This extraordinary convergence of poetry, science, and religion resides not only in the writing but in the pictures within the words themselves. Osiris is a phonetic rendering of a hieroglyphic rebus: the seat of the eye, the universal corpse in which resurrection is not a religious mystery but an inevitability of nature. In the Pyramid Texts, hieroglyphic vocabulary is rich with images: The body is a tree. The snake is the life in it. The fruit of the tree is the eye. What is being expressed is the intelligence of nature itself in the ongoing process of creation: the death, decay, and rebirth of plant and animal life in the cyclical year. One familiar religious trope after another appears not as literal historical fact used to proscribe, threaten, and dictate the parameters of human life but as poetic imagery used to bring to life the awareness of our fragile and beautiful world. The richness of these images is echoed in the Book of Job: “As for the earth, out of it cometh bread, and under it is turned up as it were fire. The stones of it are the place of sapphires, and it hath dust of gold.” The Pyramid Texts are not magic spells or religious prescription any more than this. Instead, the text takes up a key question: Where shall wisdom be found?

…over the fire
Beneath the holy ones as they grow dark,

As a falcon flies, as a falcon flies, may Unis rise into this fire,

Beneath the holy ones as they grow dark.

They make a path for Unis. Unis takes the path.

Unis becomes the falcon star, Sirius.


Would that the bull break the fingers of the horizon of earth with its horns.

Come out. Rise.

Poetry and religion arise from the same source: the perception of the mystery of life. Early Egyptian writing belongs to this eternal language. The vehicle at work is associative thinking, in which metaphors act as keys to unlock a primeval human sense of the integrated living world. The meaning may not come across on the pedantic level, but on the poetic level it is transparent.”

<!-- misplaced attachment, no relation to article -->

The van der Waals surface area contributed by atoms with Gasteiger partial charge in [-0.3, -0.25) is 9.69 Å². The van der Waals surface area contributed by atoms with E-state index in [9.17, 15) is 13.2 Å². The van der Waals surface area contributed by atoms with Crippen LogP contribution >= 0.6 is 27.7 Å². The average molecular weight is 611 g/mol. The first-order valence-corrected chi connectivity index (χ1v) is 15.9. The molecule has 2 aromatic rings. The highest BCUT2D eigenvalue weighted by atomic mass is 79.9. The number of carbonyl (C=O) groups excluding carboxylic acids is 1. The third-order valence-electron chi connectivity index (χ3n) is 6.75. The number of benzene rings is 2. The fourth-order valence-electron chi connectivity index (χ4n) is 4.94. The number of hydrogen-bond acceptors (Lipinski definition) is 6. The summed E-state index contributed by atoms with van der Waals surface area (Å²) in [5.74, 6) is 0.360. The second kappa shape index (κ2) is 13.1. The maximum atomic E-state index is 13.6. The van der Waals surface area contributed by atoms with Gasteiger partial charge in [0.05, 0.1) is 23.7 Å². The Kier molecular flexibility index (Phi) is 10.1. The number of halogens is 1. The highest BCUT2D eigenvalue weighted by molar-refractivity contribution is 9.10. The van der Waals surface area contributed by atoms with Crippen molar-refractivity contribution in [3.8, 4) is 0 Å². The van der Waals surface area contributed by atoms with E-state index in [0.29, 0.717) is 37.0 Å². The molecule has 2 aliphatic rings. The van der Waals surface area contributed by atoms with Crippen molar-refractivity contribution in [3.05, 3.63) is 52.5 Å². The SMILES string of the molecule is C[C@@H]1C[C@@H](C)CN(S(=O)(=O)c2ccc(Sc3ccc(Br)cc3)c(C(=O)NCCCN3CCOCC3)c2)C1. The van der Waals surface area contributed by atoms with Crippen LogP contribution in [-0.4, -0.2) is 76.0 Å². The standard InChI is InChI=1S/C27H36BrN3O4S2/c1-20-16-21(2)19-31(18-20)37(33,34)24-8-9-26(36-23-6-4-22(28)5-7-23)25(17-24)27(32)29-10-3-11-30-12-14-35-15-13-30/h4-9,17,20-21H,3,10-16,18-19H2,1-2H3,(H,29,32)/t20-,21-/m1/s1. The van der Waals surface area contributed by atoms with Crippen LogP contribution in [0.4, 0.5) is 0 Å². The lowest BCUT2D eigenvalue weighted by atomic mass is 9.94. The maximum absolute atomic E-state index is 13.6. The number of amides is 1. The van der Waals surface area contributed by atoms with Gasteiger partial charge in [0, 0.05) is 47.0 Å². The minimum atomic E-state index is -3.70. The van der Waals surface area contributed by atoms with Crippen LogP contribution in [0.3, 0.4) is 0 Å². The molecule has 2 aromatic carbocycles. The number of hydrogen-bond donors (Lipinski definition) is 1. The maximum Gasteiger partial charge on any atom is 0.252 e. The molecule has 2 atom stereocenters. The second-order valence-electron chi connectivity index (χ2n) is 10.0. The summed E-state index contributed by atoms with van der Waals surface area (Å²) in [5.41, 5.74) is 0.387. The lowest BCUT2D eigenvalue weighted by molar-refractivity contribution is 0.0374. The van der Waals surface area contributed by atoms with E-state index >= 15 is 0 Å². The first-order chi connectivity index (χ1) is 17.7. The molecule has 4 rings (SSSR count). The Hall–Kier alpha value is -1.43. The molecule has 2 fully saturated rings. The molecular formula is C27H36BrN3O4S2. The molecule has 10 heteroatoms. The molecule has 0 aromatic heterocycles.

Source: The Turning Sky | Lapham’s Quarterly

Susan Brind Morrow

Susan Brind Morrow’s translation and analysis of the Pyramid Texts, The Dawning Moon of the Mind: Unlocking the Pyramid Texts, was published in 2015. She received a Guggenheim Foundation fellowship in 2006.

Jean Delville – The New Mission of Art: A Study of Idealism in Art


The Belgian Symbolist painter and writer Jean Delville (1867 – 1953) is considered a mystic, an idealist, and an occultist who sought to revive the ancient traditions of Cabbala, Magic, and Alchemy. In 1896, he founded the Salon d’Art Idealiste, which is considered the Belgian equivalent to the Parisian Salon de la Rose Croix and the Pre-Raphaelite movement in London.

Among his poetry and other literary works is La Mission de l‘Art (1900) in which he wrote extensively about the nature and purpose of Art, viewing it as a catalyst for the uplifting of mankind. He saw the true artist more in the likeness of a spiritual teacher or prophet.

Delville became committed to spiritual and esoteric subjects during his early twenties. In 1887 or 1888 he spent a period in Paris, where he met Sâr Joséphin Péladan, an eccentric mystic and occultist, who defined himself as a modern Rosicrucian, descended from the Persian Magi. Delville was struck by a number of Péladan’s ideas, among them his vision of the ideal artist as a spontaneously developed initiate, whose mission was to send light, spirituality and mysticism into the world. He exhibited paintings in Péladan’s Salons of the Rose + Croix between 1892 and 1895.

In 1895 Delville published his Dialogue entre nous, a text in which he outlined his views on occultism and esoteric philosophy. Brendan Cole discusses this text in his D.Phil. thesis on Delville (Christ Church, Oxford, 2000), pointing out that, though the Dialogue reflects the ideas of a number of occultists, it also reveals a new interest in Theosophy. In the mid or late 1890s, Delville joined the Theosophical Society. In 1896, he founded the Salon d’Art Idealiste. The Salon disbanded in 1898. In 1910 he became the secretary of the Theosophical movement in Belgium. In the same year he added a tower to his house in Forest, a suburb of Brussels. Following the ideas of Jiddu Krishnamurti, Delville painted the meditation room at the top, including the floorboards, entirely in blue. The Theosophical Emblem was placed at the summit of the ceiling. Though photographs and drawings still exist, the house no longer stands.

From 1907 through 1937 Delville taught at the Académie Royale des Beaux-Arts in Brussels.

His work “A Mission de l’Art” is available for reading online; the link is at the bottom of this post.

Introduction to artist, mystic, idealist Jean Delville’s work “A Mission de l’Art” or The New Mission of Art: A Study of Idealism in Art.